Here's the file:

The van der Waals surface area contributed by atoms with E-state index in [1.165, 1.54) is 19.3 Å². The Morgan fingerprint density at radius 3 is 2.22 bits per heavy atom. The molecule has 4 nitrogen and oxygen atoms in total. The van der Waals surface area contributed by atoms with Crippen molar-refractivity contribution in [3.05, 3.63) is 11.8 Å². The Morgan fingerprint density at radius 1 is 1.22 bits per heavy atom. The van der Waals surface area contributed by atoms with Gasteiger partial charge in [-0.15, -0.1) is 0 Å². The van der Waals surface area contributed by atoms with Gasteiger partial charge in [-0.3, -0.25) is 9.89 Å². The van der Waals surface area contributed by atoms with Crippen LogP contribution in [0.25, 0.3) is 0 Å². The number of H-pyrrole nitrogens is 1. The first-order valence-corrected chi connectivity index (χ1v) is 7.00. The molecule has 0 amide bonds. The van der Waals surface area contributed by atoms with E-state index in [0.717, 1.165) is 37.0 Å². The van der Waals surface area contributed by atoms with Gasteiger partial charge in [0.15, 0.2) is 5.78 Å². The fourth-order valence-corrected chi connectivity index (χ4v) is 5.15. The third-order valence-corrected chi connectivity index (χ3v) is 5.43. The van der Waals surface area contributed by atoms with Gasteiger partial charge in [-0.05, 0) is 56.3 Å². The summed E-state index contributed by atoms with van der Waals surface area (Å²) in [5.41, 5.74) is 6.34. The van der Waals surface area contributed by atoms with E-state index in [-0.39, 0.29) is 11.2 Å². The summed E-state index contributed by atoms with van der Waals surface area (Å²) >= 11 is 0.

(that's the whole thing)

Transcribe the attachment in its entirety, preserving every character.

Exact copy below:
The van der Waals surface area contributed by atoms with E-state index in [1.165, 1.54) is 19.3 Å². The Morgan fingerprint density at radius 3 is 2.22 bits per heavy atom. The molecule has 4 nitrogen and oxygen atoms in total. The van der Waals surface area contributed by atoms with Crippen molar-refractivity contribution in [3.05, 3.63) is 11.8 Å². The Morgan fingerprint density at radius 1 is 1.22 bits per heavy atom. The van der Waals surface area contributed by atoms with Gasteiger partial charge in [-0.15, -0.1) is 0 Å². The van der Waals surface area contributed by atoms with Gasteiger partial charge in [-0.3, -0.25) is 9.89 Å². The van der Waals surface area contributed by atoms with Crippen LogP contribution in [0.25, 0.3) is 0 Å². The number of H-pyrrole nitrogens is 1. The first-order valence-corrected chi connectivity index (χ1v) is 7.00. The molecule has 0 amide bonds. The van der Waals surface area contributed by atoms with E-state index in [0.717, 1.165) is 37.0 Å². The van der Waals surface area contributed by atoms with Gasteiger partial charge in [0.15, 0.2) is 5.78 Å². The fourth-order valence-corrected chi connectivity index (χ4v) is 5.15. The third-order valence-corrected chi connectivity index (χ3v) is 5.43. The van der Waals surface area contributed by atoms with Gasteiger partial charge in [-0.05, 0) is 56.3 Å². The summed E-state index contributed by atoms with van der Waals surface area (Å²) in [5.41, 5.74) is 6.34. The van der Waals surface area contributed by atoms with E-state index in [-0.39, 0.29) is 11.2 Å². The summed E-state index contributed by atoms with van der Waals surface area (Å²) >= 11 is 0.